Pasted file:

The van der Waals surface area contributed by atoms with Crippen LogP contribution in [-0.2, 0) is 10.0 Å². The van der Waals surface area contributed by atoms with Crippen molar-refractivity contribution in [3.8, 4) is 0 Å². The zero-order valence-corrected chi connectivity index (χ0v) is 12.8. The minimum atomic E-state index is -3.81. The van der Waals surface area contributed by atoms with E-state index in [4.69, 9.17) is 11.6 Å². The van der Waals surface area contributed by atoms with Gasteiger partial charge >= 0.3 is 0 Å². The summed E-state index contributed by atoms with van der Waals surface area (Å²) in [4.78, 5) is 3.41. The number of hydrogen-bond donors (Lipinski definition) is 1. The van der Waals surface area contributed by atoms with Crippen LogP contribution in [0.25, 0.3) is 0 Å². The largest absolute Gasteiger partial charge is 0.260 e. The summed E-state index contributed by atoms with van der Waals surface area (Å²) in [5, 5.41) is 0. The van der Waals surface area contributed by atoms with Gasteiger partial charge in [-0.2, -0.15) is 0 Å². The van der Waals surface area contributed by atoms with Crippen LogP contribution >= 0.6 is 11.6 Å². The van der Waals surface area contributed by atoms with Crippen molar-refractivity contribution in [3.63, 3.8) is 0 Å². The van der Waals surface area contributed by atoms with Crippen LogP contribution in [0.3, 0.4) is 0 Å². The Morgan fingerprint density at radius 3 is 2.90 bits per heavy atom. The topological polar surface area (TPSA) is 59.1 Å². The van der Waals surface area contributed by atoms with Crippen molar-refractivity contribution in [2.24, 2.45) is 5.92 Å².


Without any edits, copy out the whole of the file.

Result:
The van der Waals surface area contributed by atoms with Crippen LogP contribution in [-0.2, 0) is 10.0 Å². The van der Waals surface area contributed by atoms with Crippen molar-refractivity contribution in [3.8, 4) is 0 Å². The zero-order valence-corrected chi connectivity index (χ0v) is 12.8. The minimum atomic E-state index is -3.81. The van der Waals surface area contributed by atoms with E-state index in [4.69, 9.17) is 11.6 Å². The van der Waals surface area contributed by atoms with Gasteiger partial charge >= 0.3 is 0 Å². The summed E-state index contributed by atoms with van der Waals surface area (Å²) in [4.78, 5) is 3.41. The number of hydrogen-bond donors (Lipinski definition) is 1. The van der Waals surface area contributed by atoms with Crippen LogP contribution in [0.25, 0.3) is 0 Å². The largest absolute Gasteiger partial charge is 0.260 e. The summed E-state index contributed by atoms with van der Waals surface area (Å²) in [5, 5.41) is 0. The van der Waals surface area contributed by atoms with Gasteiger partial charge in [-0.2, -0.15) is 0 Å². The van der Waals surface area contributed by atoms with Crippen LogP contribution >= 0.6 is 11.6 Å². The van der Waals surface area contributed by atoms with Crippen molar-refractivity contribution in [3.63, 3.8) is 0 Å². The van der Waals surface area contributed by atoms with Crippen LogP contribution in [0.3, 0.4) is 0 Å². The Morgan fingerprint density at radius 3 is 2.90 bits per heavy atom. The topological polar surface area (TPSA) is 59.1 Å². The van der Waals surface area contributed by atoms with Crippen molar-refractivity contribution in [2.24, 2.45) is 5.92 Å².